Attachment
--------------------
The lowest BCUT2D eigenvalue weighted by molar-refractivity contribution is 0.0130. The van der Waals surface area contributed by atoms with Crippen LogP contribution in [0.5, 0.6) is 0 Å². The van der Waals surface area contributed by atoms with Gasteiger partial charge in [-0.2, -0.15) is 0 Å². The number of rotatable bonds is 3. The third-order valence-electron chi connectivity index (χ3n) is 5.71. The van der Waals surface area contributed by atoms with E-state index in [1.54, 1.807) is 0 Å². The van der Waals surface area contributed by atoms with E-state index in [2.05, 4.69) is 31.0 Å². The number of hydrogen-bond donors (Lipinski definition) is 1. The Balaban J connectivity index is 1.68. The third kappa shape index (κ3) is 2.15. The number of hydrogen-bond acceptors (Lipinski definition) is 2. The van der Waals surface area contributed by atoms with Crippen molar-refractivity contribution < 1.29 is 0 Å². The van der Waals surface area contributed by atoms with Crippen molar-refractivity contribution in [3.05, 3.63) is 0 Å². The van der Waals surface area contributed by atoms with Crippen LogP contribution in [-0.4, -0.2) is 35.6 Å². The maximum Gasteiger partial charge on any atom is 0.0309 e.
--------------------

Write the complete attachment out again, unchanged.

The lowest BCUT2D eigenvalue weighted by molar-refractivity contribution is 0.0130. The van der Waals surface area contributed by atoms with Crippen LogP contribution in [0.5, 0.6) is 0 Å². The van der Waals surface area contributed by atoms with Gasteiger partial charge in [-0.2, -0.15) is 0 Å². The number of rotatable bonds is 3. The third-order valence-electron chi connectivity index (χ3n) is 5.71. The van der Waals surface area contributed by atoms with E-state index in [1.54, 1.807) is 0 Å². The van der Waals surface area contributed by atoms with E-state index in [2.05, 4.69) is 31.0 Å². The number of hydrogen-bond donors (Lipinski definition) is 1. The Balaban J connectivity index is 1.68. The third kappa shape index (κ3) is 2.15. The number of hydrogen-bond acceptors (Lipinski definition) is 2. The van der Waals surface area contributed by atoms with Crippen molar-refractivity contribution < 1.29 is 0 Å². The van der Waals surface area contributed by atoms with Crippen molar-refractivity contribution in [3.05, 3.63) is 0 Å². The van der Waals surface area contributed by atoms with Crippen LogP contribution in [-0.4, -0.2) is 35.6 Å². The maximum Gasteiger partial charge on any atom is 0.0309 e.